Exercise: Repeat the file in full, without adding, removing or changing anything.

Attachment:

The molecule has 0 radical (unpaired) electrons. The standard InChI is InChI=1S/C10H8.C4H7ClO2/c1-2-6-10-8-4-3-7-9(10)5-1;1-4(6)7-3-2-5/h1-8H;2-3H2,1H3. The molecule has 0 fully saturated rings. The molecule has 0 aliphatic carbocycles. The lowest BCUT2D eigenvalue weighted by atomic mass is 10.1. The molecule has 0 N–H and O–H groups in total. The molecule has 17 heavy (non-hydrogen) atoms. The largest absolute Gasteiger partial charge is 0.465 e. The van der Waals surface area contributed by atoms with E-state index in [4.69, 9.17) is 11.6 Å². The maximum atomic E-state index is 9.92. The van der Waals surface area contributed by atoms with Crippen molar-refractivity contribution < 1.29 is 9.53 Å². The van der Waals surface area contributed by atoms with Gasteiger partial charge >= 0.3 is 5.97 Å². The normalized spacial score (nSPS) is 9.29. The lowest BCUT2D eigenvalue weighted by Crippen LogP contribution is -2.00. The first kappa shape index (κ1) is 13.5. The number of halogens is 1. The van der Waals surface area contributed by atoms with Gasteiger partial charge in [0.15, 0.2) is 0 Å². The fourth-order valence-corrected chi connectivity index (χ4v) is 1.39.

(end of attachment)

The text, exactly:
The molecule has 0 radical (unpaired) electrons. The standard InChI is InChI=1S/C10H8.C4H7ClO2/c1-2-6-10-8-4-3-7-9(10)5-1;1-4(6)7-3-2-5/h1-8H;2-3H2,1H3. The molecule has 0 fully saturated rings. The molecule has 0 aliphatic carbocycles. The lowest BCUT2D eigenvalue weighted by atomic mass is 10.1. The molecule has 0 N–H and O–H groups in total. The molecule has 17 heavy (non-hydrogen) atoms. The largest absolute Gasteiger partial charge is 0.465 e. The van der Waals surface area contributed by atoms with E-state index in [4.69, 9.17) is 11.6 Å². The maximum atomic E-state index is 9.92. The van der Waals surface area contributed by atoms with Crippen molar-refractivity contribution < 1.29 is 9.53 Å². The van der Waals surface area contributed by atoms with Gasteiger partial charge >= 0.3 is 5.97 Å². The normalized spacial score (nSPS) is 9.29. The lowest BCUT2D eigenvalue weighted by Crippen LogP contribution is -2.00. The first kappa shape index (κ1) is 13.5. The number of halogens is 1. The van der Waals surface area contributed by atoms with Gasteiger partial charge in [0.15, 0.2) is 0 Å². The fourth-order valence-corrected chi connectivity index (χ4v) is 1.39.